At the first eonferenee of the International Federation of Automatie Control (IFAC), Kalman (1960) introdueed the dual eoneept of eontrollability and observability. At the same time Kalman demonstrated that when the system dynamie equations are linear and the performanee eriterion is quadratie (LQ eontrol), then the mathematieal problem has an explieit solution whieh provides an optimal eontrol law. Also Kalman and Buey (1961) developed the idea of an optimal filter (Kalman filter) whieh, when eombined with an optimal eontroller, produeed linear-quadratie-Gaussian (LQG) eontrol. [Pg.3]

This work was extended by Kalman and Buey (1961) who designed a state estimation proeess based upon an optimal minimum varianee filter, generally referred to as a Kalman filter. [Pg.285]

The Kalman filter single variable estimation problem [Pg.285]

The Kalman filter is a eomplementary form of the Weiner filter. Let be a measurement of a parameter x and let its varianee Pa be given by [Pg.285]

The Kalman filter multivariable state estimation problem [Pg.286]

The general form of the Kalman filter usually eontains a diserete model of the system together with a set of reeursive equations that eontinuously update the Kalman gain matrix K and the system eovarianee matrix P. [Pg.286]

Equations (9.71)-(9.76) are illustrated in Figure 9.7 whieh shows the bloek diagram of the Kalman filter. [Pg.287]

The reeursive equations (9.74)-(9.76) that ealeulate the Kalman gain matrix and eovarianee matrix for a Kalman filter are similar to equations (9.29) and (9.30) that [Pg.287]

A control system that contains a LQ Regulator/Tracking controller together with a Kalman filter state estimator as shown in Figure 9.8 is called a Linear Quadratic Gaussian (LQG) control system. [Pg.288]

The full LQG system, eomprising of the LQ optimal eontroller and Kalman filter was then eonstrueted. Figure 9.17 shows a set of moisture eontent measurements z ikT) together with the estimated moisture eontent x ikT). [Pg.299]

If the forward velocity of the ship is the state variable u, a best estimate of which is given by the Kalman filter, the gain scheduling controller can be expressed as [Pg.300]

The plant deseribed in Example 9.8 by equations (9.185) and (9.186) is to be eontrolled by a Linear Quadratie Gaussian (LQG) eontrol seheme that eonsists of a LQ Regulator eombined with the Kalman filter designed in Example 9.8. The [Pg.322]

Continuous Linear Quadratic Estimator (Kalman Filter] [Pg.411]

The script file kalfild.m solves, in forward-time, the discrete solution of the Kalman filter equations, using equations (9.74), (9.75) and (9.76) in a recursive process. The MATLAB command Iqed gives the same result. [Pg.411]

Discrete solution of Kalman filter equations %Init ialize [Pg.412]

Pearson, A.R., Sutton, R., Burns, R.S. and Robinson, P. (2000) A Kalman Filter Approach to Fault Tolerance Control in Autonomous Underwater Vehicles. In Proc. 14th International Conference on Systems Engineering, Coventry, 12-14 September, 2, pp. 458 63. [Pg.431]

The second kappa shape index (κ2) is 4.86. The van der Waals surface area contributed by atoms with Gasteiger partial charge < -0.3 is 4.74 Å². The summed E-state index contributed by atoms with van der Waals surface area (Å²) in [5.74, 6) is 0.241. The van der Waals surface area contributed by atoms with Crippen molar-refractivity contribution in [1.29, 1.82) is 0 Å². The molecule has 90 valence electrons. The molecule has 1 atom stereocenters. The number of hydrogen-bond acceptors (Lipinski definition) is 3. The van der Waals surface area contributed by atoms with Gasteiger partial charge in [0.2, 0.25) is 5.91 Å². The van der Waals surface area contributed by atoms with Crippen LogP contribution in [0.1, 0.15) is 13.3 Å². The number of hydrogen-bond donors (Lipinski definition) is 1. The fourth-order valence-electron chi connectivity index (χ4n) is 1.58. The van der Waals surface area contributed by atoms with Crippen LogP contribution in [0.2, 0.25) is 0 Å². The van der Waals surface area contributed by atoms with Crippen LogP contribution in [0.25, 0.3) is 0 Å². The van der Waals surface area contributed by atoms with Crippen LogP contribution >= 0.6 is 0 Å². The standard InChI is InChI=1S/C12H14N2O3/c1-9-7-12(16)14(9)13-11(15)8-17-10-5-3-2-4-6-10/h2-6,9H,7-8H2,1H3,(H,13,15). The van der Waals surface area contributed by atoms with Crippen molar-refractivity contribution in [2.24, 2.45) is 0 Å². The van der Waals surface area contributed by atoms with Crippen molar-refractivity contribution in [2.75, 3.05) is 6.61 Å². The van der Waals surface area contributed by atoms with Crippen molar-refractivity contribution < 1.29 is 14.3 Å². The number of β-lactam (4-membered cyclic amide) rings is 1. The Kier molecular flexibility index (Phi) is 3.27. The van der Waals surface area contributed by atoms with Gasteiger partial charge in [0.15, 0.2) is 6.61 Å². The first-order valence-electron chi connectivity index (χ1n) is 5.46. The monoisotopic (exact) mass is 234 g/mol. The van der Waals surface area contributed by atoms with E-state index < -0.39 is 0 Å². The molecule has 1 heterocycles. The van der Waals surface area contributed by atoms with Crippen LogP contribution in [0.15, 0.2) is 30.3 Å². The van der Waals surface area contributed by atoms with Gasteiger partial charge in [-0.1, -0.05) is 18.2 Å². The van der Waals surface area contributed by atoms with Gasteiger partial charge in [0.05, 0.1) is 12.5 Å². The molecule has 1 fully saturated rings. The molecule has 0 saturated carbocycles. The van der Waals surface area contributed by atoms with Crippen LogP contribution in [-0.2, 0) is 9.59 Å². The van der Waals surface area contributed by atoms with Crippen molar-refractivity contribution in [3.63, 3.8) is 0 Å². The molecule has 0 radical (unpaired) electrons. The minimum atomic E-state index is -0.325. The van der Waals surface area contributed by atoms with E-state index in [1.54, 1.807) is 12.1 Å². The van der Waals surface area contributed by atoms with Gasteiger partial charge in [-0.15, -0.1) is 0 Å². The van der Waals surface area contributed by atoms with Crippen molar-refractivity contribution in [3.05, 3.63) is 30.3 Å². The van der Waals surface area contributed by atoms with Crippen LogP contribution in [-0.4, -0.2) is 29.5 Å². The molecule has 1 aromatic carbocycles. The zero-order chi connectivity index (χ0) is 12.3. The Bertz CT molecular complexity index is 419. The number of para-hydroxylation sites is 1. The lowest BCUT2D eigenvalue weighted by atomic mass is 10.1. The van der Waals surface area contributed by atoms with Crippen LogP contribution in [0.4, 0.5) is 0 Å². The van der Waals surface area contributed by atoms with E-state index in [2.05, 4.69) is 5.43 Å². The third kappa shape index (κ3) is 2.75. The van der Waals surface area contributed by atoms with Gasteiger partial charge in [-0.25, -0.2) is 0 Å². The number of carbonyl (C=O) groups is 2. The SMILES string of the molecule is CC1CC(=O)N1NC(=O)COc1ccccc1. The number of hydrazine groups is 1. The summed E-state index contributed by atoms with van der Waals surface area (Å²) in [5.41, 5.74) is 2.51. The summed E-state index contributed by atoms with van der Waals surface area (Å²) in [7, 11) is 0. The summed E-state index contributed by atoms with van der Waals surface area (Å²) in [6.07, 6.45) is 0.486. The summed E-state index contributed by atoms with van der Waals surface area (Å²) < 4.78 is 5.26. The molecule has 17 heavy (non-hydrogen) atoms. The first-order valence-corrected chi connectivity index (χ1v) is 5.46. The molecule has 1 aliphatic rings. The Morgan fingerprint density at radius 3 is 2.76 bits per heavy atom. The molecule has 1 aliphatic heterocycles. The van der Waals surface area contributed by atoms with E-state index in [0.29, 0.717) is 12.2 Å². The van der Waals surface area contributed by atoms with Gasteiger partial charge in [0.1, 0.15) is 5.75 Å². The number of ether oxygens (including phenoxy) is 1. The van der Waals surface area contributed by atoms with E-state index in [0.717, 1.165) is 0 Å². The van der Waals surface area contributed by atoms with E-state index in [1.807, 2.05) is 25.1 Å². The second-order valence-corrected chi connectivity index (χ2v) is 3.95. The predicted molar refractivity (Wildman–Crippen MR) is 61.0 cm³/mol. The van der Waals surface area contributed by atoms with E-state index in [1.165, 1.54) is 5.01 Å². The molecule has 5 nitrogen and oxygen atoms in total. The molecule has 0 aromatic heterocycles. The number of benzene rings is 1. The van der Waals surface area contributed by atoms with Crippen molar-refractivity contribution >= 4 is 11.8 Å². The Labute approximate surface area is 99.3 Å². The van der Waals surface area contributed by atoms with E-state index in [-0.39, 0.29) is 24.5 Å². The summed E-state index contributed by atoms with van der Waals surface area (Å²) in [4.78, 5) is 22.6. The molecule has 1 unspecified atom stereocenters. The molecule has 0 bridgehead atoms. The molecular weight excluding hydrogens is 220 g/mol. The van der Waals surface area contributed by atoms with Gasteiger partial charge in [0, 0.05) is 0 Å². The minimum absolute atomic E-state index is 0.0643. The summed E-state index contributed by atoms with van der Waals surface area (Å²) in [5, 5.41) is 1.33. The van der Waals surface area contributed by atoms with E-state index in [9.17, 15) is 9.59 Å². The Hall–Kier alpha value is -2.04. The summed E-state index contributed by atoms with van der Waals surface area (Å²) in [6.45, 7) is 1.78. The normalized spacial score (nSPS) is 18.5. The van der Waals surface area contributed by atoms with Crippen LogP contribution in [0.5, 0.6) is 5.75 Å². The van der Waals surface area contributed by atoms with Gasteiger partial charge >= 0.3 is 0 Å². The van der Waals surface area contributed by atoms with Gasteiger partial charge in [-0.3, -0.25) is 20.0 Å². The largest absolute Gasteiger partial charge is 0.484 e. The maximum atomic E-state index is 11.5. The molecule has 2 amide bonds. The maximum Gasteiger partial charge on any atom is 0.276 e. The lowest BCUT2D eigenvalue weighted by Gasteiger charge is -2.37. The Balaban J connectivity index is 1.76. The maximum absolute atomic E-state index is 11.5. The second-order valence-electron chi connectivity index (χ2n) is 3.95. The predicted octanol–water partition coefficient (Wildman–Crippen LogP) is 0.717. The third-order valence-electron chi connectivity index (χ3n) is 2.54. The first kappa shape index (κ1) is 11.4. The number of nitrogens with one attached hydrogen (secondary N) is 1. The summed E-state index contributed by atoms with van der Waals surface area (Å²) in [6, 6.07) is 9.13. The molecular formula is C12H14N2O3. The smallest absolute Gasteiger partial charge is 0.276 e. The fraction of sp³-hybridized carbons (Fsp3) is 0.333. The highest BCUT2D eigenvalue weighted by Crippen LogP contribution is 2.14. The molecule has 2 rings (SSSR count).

An important property of a Kalman filter is that during the measurement and estimation process, regions of the measurement range can be identified where the model is invalid. This allows us to take steps to avoid these measurements affecting the accuracy of the estimated parameters. Such a filter is called the adaptive Kalman fdter. An increasing number of applications of the Kalman filter [Pg.576]

In this chapter we discuss the principles of the Kalman filter with reference to a few examples from analytical chemistry. The discussion is divided into three parts. First, recursive regression is applied to estimate the parameters of a measurement equation without considering a systems equation. In the second part a systems equation is introduced making it necessary to extend the recursive regression to a Kalman filter, and finally the adaptive Kalman filter is discussed. In the concluding section, the features of the Kalman filter are demonstrated on a few applications. [Pg.577]

Before we introduce the Kalman filter, we reformulate the least-squares algorithm discussed in Chapter 8 in a recursive way. By way of illustration, we consider a simple straight line model which is estimated by recursive regression. Firstly, the measurement model has to be specified, which describes the relationship between the independent variable x, e.g., the concentrations of a series of standard solutions, and the dependent variable, y, the measured response. If we assume a straight line model, any response is described by [Pg.577]

Kalman filter algorithm equations for time-invariant system states [Pg.585]

Equations (41.15) and (41.19) for the extrapolation and update of system states form the so-called state-space model. The solution of the state-space model has been derived by Kalman and is known as the Kalman filter. Assumptions are that the measurement noise v(j) and the system noise w(/) are random and independent, normally distributed, white and uncorrelated. This leads to the general formulation of a Kalman filter given in Table 41.10. Equations (41.15) and (41.19) account for the time dependence of the system. Eq. (41.15) is the system equation which tells us how the system behaves in time (here in j units). Equation (41.16) expresses how the uncertainty in the system state grows as a function of time (here in j units) if no observations would be made. Q(j - 1) is the variance-covariance matrix of the system noise which contains the variance of w. [Pg.595]

See also in sourсe #XX -- [ Pg.575 , Pg.576 , Pg.594 , Pg.596 ]

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